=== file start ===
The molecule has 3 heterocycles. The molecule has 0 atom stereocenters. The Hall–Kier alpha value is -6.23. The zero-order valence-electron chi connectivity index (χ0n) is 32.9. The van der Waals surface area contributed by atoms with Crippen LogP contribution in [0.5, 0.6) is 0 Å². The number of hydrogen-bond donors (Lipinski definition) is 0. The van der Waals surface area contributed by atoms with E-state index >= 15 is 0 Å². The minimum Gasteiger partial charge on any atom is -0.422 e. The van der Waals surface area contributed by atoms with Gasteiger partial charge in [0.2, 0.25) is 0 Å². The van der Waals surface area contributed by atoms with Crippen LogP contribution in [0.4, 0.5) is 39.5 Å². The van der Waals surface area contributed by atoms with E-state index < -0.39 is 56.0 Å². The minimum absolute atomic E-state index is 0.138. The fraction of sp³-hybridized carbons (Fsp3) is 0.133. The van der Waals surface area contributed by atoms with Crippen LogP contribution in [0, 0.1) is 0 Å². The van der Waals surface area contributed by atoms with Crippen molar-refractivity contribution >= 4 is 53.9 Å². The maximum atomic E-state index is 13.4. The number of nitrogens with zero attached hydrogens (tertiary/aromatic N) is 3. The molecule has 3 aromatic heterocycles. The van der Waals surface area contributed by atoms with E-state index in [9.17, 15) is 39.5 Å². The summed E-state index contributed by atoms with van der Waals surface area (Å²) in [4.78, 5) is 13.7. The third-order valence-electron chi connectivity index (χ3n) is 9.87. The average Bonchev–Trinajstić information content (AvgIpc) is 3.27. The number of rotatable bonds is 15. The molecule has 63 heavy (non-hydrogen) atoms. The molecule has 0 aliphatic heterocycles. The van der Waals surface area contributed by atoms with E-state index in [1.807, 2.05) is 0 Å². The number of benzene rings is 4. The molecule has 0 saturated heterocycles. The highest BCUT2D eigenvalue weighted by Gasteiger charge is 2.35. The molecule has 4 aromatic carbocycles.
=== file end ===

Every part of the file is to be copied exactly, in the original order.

The molecule has 3 heterocycles. The molecule has 0 atom stereocenters. The Hall–Kier alpha value is -6.23. The zero-order valence-electron chi connectivity index (χ0n) is 32.9. The van der Waals surface area contributed by atoms with Crippen LogP contribution in [0.5, 0.6) is 0 Å². The number of hydrogen-bond donors (Lipinski definition) is 0. The van der Waals surface area contributed by atoms with E-state index >= 15 is 0 Å². The minimum Gasteiger partial charge on any atom is -0.422 e. The van der Waals surface area contributed by atoms with Gasteiger partial charge in [0.2, 0.25) is 0 Å². The van der Waals surface area contributed by atoms with Crippen LogP contribution in [0.4, 0.5) is 39.5 Å². The van der Waals surface area contributed by atoms with E-state index < -0.39 is 56.0 Å². The minimum absolute atomic E-state index is 0.138. The fraction of sp³-hybridized carbons (Fsp3) is 0.133. The van der Waals surface area contributed by atoms with Crippen LogP contribution in [0, 0.1) is 0 Å². The van der Waals surface area contributed by atoms with Crippen molar-refractivity contribution >= 4 is 53.9 Å². The maximum atomic E-state index is 13.4. The number of nitrogens with zero attached hydrogens (tertiary/aromatic N) is 3. The molecule has 3 aromatic heterocycles. The van der Waals surface area contributed by atoms with E-state index in [9.17, 15) is 39.5 Å². The summed E-state index contributed by atoms with van der Waals surface area (Å²) in [4.78, 5) is 13.7. The third-order valence-electron chi connectivity index (χ3n) is 9.87. The average Bonchev–Trinajstić information content (AvgIpc) is 3.27. The number of rotatable bonds is 15. The molecule has 63 heavy (non-hydrogen) atoms. The molecule has 0 aliphatic heterocycles. The van der Waals surface area contributed by atoms with E-state index in [1.807, 2.05) is 0 Å². The number of benzene rings is 4. The molecule has 0 saturated heterocycles. The highest BCUT2D eigenvalue weighted by Gasteiger charge is 2.35. The molecule has 4 aromatic carbocycles.